Tag Archives: how to get stronger

The Missing Link between Speed and Strength…

Strength training has long been a vital part of training for sports and for a very long time it was thought that speed was something that was inherited from good genes. But not until recently did we discover that speed is a skill and it can be taught. Now we are dealing with how to teach speed and learning the correlation between speed and strength and the results have been phenomenal with many records falling in all sports from track and field to basketball, football and home run records being shattered in baseball.

 

At this point in the world of training methods it’s no secret that a good and well designed weight lifting program has a direct impact on an athletes performance, but what is still absent is the importance of a good special strength program otherwise known as Plyometrics.

 

Personally, I’m a big fan of plyometrics because they are, or at least can be, specific to the sport you doing. In my case, track and field and sprinting, is the sport of choice so I always need my plyometrics to be as specific to sprinting, jumping and hurdling as close as possible. This is where the gap is closed between speed training and weight lifting. Plyo’s are that direct correlation between sprinting and lifting by providing a specific movement that the athlete can execute and it can be directly applied to the movement that is also executed in the sport. So with the inclusion of all three factors into a training program you now have sport training-specific skills dedicated to a specific sport, plyometrics-power development and special strength related to the specific movements of the specific sport and strength training-maximum strength (absolute, power, etc) dedicated to the overall strength gains of the individual in athletics.

 

Plyometrics can break down and isolate particular movements so that the athlete understands what is required for certain moves. Just because an athlete can lift heavy weights doesn’t always mean that they can, let’s say, get out of the blocks with extreme amounts of force and power or that they will accelerate properly although having a good weight program can help with those applications, there are plyometric exercises that really isolate the movement and pattern of starting and accelerating and this is how plyometrics bridges the gap between speed and strength; by isolating movements specific to a particular skill set.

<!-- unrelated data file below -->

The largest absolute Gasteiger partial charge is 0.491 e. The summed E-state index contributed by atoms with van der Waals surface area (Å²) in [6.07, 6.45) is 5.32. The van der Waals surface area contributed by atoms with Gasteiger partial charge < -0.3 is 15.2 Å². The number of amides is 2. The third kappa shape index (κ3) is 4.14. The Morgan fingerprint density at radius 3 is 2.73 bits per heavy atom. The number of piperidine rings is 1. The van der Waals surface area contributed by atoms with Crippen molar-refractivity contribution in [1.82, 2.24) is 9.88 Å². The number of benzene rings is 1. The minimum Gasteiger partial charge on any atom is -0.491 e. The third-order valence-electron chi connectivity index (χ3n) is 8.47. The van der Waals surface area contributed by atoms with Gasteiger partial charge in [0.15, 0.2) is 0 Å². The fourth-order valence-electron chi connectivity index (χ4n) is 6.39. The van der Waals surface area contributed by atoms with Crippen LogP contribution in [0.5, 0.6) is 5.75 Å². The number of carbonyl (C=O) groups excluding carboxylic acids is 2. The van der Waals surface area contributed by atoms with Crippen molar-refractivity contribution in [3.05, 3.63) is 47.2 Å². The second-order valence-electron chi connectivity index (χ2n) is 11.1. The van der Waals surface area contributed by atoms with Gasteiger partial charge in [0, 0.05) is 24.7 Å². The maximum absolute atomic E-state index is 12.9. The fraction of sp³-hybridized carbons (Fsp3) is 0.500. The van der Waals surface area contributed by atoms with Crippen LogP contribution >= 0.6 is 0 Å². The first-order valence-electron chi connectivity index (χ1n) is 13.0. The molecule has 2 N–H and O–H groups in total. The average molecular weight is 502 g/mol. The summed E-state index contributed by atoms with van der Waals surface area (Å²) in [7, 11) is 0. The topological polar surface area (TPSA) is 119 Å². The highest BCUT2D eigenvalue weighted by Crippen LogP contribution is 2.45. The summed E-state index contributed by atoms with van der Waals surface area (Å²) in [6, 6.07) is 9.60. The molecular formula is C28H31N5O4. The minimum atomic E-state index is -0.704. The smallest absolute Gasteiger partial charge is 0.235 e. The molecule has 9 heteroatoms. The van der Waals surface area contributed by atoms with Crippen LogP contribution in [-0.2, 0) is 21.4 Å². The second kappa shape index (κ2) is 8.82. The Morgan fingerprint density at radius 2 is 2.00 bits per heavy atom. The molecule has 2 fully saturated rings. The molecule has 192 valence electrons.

So how can a program like this be set up to get someone faster? It first depends on what part of the training year you are working in but for fun let’s just say that you are starting from the beginning and working with novice athletes (because I doubt many of us are working with high profile elite athletes, but if you are…hey…great!). The first thing we want to remember is that they are novice athletes! The base foundation that needs to be laid is one of short jumps that develop power speed. This can be done with multi jumps that teach the body to fire and teaches force application.

 

Sample Week for Plyometrics:

Day 1 (plyo’s are done on the same days as sprinting/central nervous system training)

-Tuck jumps (jumping in the air, bringing the knees to the chest, landing and repeating fast)

-Split jumps (in the lunge position jump in the air, switching legs in mid air)

-Squat jumps (squat to parallel and explode up, repeating fast)

-Standing Long Jump (both feet together, jump forward as far as you can)

-Single Leg Standing Long Jump (starting with one foot and landing on both feet, same as SLJ)

 

No more than 3-5 repetitions of each exercise with only 2-3 sets.

 

Day 2 (Acceleration development)

-Repeated hopping exercises

-Bunny hops

-Frog Hops

-Single Leg Hops (bring the heel to the butt and cycle over)

-Short Bounds

-Straight Leg Bound (short and fast)

-Straight Leg Bound (long)

 

No more than 2-3 sets of these and these can go over a distance, so between 20-30 meters in length and these are for strength endurance.

 

Now if you do these exercises for 3-4 weeks, you allow the athlete to become adapted to them and you allow the exercises to help hip extension and flexion and ankle stiffness thus resulting in enhancing leg power and stride length. This will result in the athlete having better power levels when it comes to sprinting and you will see more fluid rhythms and more explosiveness when the athlete practices.

 

There’s plenty more to talk about, particularly about long bounding, hurdle hops, resistance runs and much more so stay tuned.

Continue in knowledge my friends!

 

Charone 

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